Yesterday I began to describe the anti-myeloma strategy I expect to use once my multiple myeloma returns. As my myeloma slowly (very slowly, thank God!) begins to creep back, I am facing a number of important choices. Do I increase my Revlimid dose and frequency—then add dex to try and knock the cancer back again? Yes! This is an easy decision. If and when that works—and I expect it will—what then?
A) Do I try Velcade? B) Join a clinical study using one of the new novel therapy agents, alone or in combination? Or C) Do I reluctantly undergo a SCT?
Until recently, I would have guessed A or B. That is, until I moved to Florida and started seeing my new myeloma specialist, Dr. Melissa Alsina.
Dr. Alsina is a young, up and coming myeloma doc. I was surprised to see her name prominently displayed as part of several important research studies in Chicago at ASCO last month.
Dr. Alsina believes if you wait to transplant after your initial relapse, you are risking a less effective SCT. Her advice: If and when my multiple myeloma becomes more active, knock it back down and go to transplant—end of story.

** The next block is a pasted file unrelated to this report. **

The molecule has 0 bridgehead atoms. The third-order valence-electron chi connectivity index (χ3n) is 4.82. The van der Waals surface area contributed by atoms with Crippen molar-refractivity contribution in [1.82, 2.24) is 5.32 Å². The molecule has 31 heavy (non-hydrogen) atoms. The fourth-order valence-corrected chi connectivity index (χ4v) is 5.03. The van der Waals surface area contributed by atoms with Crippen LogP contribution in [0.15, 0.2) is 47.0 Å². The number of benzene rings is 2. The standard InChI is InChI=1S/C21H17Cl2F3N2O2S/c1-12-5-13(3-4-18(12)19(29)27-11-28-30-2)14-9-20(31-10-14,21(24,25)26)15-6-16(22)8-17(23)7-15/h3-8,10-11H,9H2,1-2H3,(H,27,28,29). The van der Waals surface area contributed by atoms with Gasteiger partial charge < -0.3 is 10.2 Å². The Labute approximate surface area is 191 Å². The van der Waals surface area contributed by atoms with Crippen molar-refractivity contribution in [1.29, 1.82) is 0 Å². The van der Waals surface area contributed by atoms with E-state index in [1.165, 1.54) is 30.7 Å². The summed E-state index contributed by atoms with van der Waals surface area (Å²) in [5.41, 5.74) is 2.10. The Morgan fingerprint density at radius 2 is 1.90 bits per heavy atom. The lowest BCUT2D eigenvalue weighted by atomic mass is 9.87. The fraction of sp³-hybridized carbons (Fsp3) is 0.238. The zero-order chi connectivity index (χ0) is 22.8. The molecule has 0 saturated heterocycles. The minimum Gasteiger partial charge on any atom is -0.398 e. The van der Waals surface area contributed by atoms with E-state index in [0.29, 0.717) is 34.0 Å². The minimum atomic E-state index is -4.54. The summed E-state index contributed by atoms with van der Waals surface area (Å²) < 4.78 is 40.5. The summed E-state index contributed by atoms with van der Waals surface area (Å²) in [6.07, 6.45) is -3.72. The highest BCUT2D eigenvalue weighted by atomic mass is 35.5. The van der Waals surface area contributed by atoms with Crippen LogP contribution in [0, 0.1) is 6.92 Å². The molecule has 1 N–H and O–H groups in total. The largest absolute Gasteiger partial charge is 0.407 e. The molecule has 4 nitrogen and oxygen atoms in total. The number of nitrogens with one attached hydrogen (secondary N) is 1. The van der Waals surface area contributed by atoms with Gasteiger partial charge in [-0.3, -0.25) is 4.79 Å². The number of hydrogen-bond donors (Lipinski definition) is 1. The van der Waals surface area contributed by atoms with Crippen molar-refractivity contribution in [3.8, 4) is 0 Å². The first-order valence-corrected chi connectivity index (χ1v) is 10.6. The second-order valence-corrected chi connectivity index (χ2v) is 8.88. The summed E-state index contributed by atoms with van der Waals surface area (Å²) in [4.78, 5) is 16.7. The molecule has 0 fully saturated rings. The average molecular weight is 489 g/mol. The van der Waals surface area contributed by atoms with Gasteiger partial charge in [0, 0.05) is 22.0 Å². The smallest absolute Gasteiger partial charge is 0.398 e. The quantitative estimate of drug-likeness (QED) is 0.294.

I considered this option—then decided to stick with my original plan: Delay using a SCT until it was my last and only option.
Recently I ran a three part series interview series with Dr. Raji Vij, Associate Professor, Department of Medicine, Oncology Division, Bone Marrow Transplantation & Leukemia Section at the Washington University School of Medicine. One of the articles was titled: The Best Time To Get A Stem Cell Transplant For Most Multiple Myeloma Patients: After First Relapse.
I was impressed with Dr. Vij. The interview had a lasting impact on me. His bottom line: There better times to attempt a SCT than others. “The longer you wait to transplant, the shorter duration of remission.” In Dr. Vij’s experience, the more therapies a patient tries, the less effective their SCT. “I have observed there is little difference in length and depth of response between patients who are first treated and those immediately following first relapse. But with each additional therapy and relapse, the length of remission is shorter.”
I recommend you click on the above titled link and read or re-read my interview. Let me pause here and note I have yet to find any research data supporting Dr. Alsina’s and Dr. Vij’s position. But I must admit, when two myeloma specialists from opposite sides of the country share the same philosophy, it makes an impact. It certainly did on me!
Tomorrow: Why not go to SCT after first relapse. Feel good and keep smiling! Pat